To tackle the climate crisis, first brands must be honest about their carbon footprint

As the Advertising Association launches two new climate groups, one idea it should explore is the introduction of carbon footprint labels.

carbon footprint labellingThe climate crisis is well and truly upon us. As Australia burns, Bangladesh sinks and the Doomsday clock ticks ever closer to midnight companies need to tackle their contribution head on.

But this is already being done, I hear you cry. We have 2030 goals! A commitment on plastic! And even a sustainability section on our website!

The environment is not something marketers are shy to talk about, with companies from Coca-Cola to Adidas to Unilever desperate to highlight their sustainability credentials.

But still more must done. And there are two things in particular that are desperately needed in order for businesses to truly tackle their impact: collective action, and full transparency and accountability.

There are a number of ways to do this of course. The Guardian’s decision to ban fossil fuel ads is as Greenpeace suggests, a watershed moment. But to be truly accountable, brands need to be honest about their impact and that can only be done through carbon labelling.

Picture this: every ad for every product comes with a note at the end about how much how much CO2 has been emitted during the production, processing and transport of a product.

This would also be mirrored on-pack, with consumers able to look at the carbon cost of each product just as they would nutritional information on food. They could then make decisions based not just on price or features but on environmental impact as well.

This idea might sound familiar because it it is. Tesco pledged to put carbon labels on all its 70,000 products in 2007. However, five years on the retailer dropped the idea, citing the lack of uptake from competitors.

“We thought retailers would move quickly to do it as well, giving it critical mass, but that hasn’t happened,” Tesco’s climate change director, Helen Fleming, told The Grocer at the time.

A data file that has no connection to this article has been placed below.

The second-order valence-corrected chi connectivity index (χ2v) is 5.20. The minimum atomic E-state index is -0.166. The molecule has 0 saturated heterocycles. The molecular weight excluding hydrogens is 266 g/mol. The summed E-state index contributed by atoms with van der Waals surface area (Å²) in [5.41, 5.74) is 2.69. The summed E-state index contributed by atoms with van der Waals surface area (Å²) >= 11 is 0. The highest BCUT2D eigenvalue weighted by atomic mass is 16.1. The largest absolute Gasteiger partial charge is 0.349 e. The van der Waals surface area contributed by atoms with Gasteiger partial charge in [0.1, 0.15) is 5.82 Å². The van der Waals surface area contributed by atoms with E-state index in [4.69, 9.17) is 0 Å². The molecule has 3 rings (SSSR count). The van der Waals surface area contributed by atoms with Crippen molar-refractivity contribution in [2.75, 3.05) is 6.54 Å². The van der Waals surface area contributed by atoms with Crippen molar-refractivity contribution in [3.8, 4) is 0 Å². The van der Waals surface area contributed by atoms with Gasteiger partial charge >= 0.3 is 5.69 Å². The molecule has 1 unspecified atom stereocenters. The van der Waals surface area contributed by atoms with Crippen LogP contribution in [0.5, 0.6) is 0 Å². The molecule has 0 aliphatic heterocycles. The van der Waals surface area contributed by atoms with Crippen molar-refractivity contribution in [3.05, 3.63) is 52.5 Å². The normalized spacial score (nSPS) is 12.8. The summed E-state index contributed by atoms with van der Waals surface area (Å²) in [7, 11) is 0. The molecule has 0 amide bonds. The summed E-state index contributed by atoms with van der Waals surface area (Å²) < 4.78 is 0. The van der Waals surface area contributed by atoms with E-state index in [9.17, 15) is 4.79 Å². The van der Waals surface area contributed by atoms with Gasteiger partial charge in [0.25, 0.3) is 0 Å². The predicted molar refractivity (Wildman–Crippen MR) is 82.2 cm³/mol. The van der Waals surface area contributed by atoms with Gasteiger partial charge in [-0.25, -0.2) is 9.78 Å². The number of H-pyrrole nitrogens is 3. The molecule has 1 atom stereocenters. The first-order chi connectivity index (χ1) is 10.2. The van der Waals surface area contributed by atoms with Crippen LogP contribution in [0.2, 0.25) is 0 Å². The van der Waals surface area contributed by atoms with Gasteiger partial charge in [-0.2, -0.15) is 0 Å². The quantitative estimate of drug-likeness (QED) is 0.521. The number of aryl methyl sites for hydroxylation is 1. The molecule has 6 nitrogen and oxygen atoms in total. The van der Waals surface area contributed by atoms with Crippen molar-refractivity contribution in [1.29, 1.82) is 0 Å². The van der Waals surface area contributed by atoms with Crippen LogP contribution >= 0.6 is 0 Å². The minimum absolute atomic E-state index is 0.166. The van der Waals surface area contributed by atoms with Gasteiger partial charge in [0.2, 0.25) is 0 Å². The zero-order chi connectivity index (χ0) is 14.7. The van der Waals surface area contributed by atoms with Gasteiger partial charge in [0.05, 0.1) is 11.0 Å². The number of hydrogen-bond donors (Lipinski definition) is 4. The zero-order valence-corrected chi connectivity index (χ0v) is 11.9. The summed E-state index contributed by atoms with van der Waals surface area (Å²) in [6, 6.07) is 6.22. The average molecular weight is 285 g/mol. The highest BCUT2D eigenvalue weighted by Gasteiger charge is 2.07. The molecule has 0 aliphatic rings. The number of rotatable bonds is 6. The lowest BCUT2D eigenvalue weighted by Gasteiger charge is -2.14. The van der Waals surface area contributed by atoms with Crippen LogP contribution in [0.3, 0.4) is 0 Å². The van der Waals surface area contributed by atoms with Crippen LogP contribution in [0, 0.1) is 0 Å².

This is why collective action is so vital. Tesco alone can’t solve the problem and we need every company to commit to showing the true environmental cost of their products by signing up to an independent measure. Only then can consumers judge the worst offenders and track whether efforts to improve are really making a difference.

With consumers able to look at the carbon cost of each product, they could then make decisions based not just on price or features but on environmental impact.

This is an area I would encourage the Advertising Association’s two new climate action groups to look at. Working across the ad industry, the aim is to coordinate how the sector can help combat climate change.

And one of its main goals is “supporting the Advertising Standards Authority’s plan for exploring the role that advertising regulation can play in response to concerns around climate change and the human impact on the environment”.

According to research company StreetBees, almost eight in 10 consumers worldwide claim sustainability is a priority when buying products.

However, only 4% actually cited it when asked unprompted and in-the-moment of purchase.

This could change if the information was readily available and became ingrained when shopping. Sustainability would no longer be confined to a corporate section of the website and would help build trust between brands and people. However, to build that trust there needs to be a comparable universal standard.

Brands concerned this might impact purchasing are right to be worried. More than a fifth (21%) of consumers would pay more for brands that label their products, according to a study from The Carbon Trust. Almost half (47%) are more likely to choose low carbon labelled goods over non-labelled.

There are signs this idea is taking hold. Carbon labels are an area both Nestle and Premier Foods are exploring, while the Carbon Trust already works with a number of companies, including Coca-Cola, to calculate the carbon footprint of products.

To do that, The Carbon Trust looks at the at the total supply chain of a product or service. This includes gathering data on the carbon emissions associated with the resources, manufacturing, transportation, distribution, retail, use, and end of life of a product or service.

Its calculation method and the resulting footprint are verified against either one or more internationally-recognised standards: PAS 2050, the GHG Protocol Product standard or ISO 14067. This certification lapses after a two-year period and must be recalculated and re-certified.

This doesn’t mean there aren’t challenges – consumer awareness and competition on pack being the obvious ones.

But these can be tackled. And so let’s have 2020 be the year that brands work together to build trust across the industry and prove to consumers that the climate crisis is more than just a marketing opportunity.